Play it on: PS2, Xbox, and Nintendo GameCube

2. Ultimate Marvel vs Capcom 3

Marvel vs Capcom 2 might have more superheroes in its roster, but nothing comes close to Ultimate Marvel vs Capcom 3 in terms of sheer fan service. Working closely with advisors at Marvel, Capcom crafted each hero (and villain) with care, making sure to include instantly-recognizable moves and ridiculously obscure references alike. When Rocket Raccoon gets a spot on the Marvel squad, you know you're dealing with bonafide experts.

Each comic book character plays just as youd imagine they would: Spider-Man nimbly dashes around the screen, Phoenix transforms into her Dark incarnation upon death, and Storm is the queen of controlling airspace. UMC3 is an impressive fighting game even if you have no love for Marvel, with balanced combat that allows for a variety of fighting styles and smooth handling that feels grand whether you're playing as Deadpool or Frank West. If you're a purist looking for a game that bleeds Marvel, or simply a fighting game-lover looking for a fun time, this really is the ultimate.

Play it on: PC, PS4, Xbox One, PS3, Xbox 360, and PS Vita

1. Batman: Arkham Knight

Rocksteady has long been a rockstar of the superhero genre, from the day Arkham Asylum swooped quietly onto the scene and changed the face of super games forever. Arkham Knight is thus the pinnacle of the pinnacle, the swan song of the Arkham series that takes all of its best parts and condenses them into one 25-hour experience. It has its issues (namely the feeling that the game is running you over with the Batmobile by the end), but just like with the Caped Crusader himself, its greatness isn't undone by them.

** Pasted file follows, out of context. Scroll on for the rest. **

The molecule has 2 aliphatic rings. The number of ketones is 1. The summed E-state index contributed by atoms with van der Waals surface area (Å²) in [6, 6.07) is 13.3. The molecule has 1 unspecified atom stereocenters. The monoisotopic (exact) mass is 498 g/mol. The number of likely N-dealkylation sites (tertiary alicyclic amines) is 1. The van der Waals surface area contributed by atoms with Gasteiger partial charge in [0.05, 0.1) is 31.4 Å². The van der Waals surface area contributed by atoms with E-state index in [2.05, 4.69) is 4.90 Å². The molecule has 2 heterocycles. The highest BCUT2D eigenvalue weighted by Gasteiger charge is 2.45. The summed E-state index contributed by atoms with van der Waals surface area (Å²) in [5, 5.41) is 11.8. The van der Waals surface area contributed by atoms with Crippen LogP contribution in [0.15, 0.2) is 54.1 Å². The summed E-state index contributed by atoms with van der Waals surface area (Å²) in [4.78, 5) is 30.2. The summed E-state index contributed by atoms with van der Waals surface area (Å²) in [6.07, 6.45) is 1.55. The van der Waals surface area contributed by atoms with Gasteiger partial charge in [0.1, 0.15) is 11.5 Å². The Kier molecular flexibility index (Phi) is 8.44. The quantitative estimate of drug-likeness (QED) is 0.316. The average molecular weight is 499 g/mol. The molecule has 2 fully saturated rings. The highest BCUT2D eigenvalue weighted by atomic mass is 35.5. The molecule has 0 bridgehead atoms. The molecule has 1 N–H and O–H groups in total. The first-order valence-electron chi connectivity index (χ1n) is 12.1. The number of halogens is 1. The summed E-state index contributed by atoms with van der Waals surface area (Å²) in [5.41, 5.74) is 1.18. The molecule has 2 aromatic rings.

Batman's powers are at their most carefully honed in Arkham Knight, with combat feeling fluid and natural, and his batty gliding ability makes traversal so fun that I'm pretty sure I saw him crack a midair smile. Plus, this time around those powers include the power of friendship, which lets a partner like Batgirl or Robin join in the fray for brilliantly executed combos that are a joy to partake in. Nestle all that in a huge open world full of great content (that isn't entirely Riddler trophies, I swear), and this feels like the perfect way to send the best iteration of Batman off as he vanishes into the night.

Play it on: PC, PS4, and Xbox One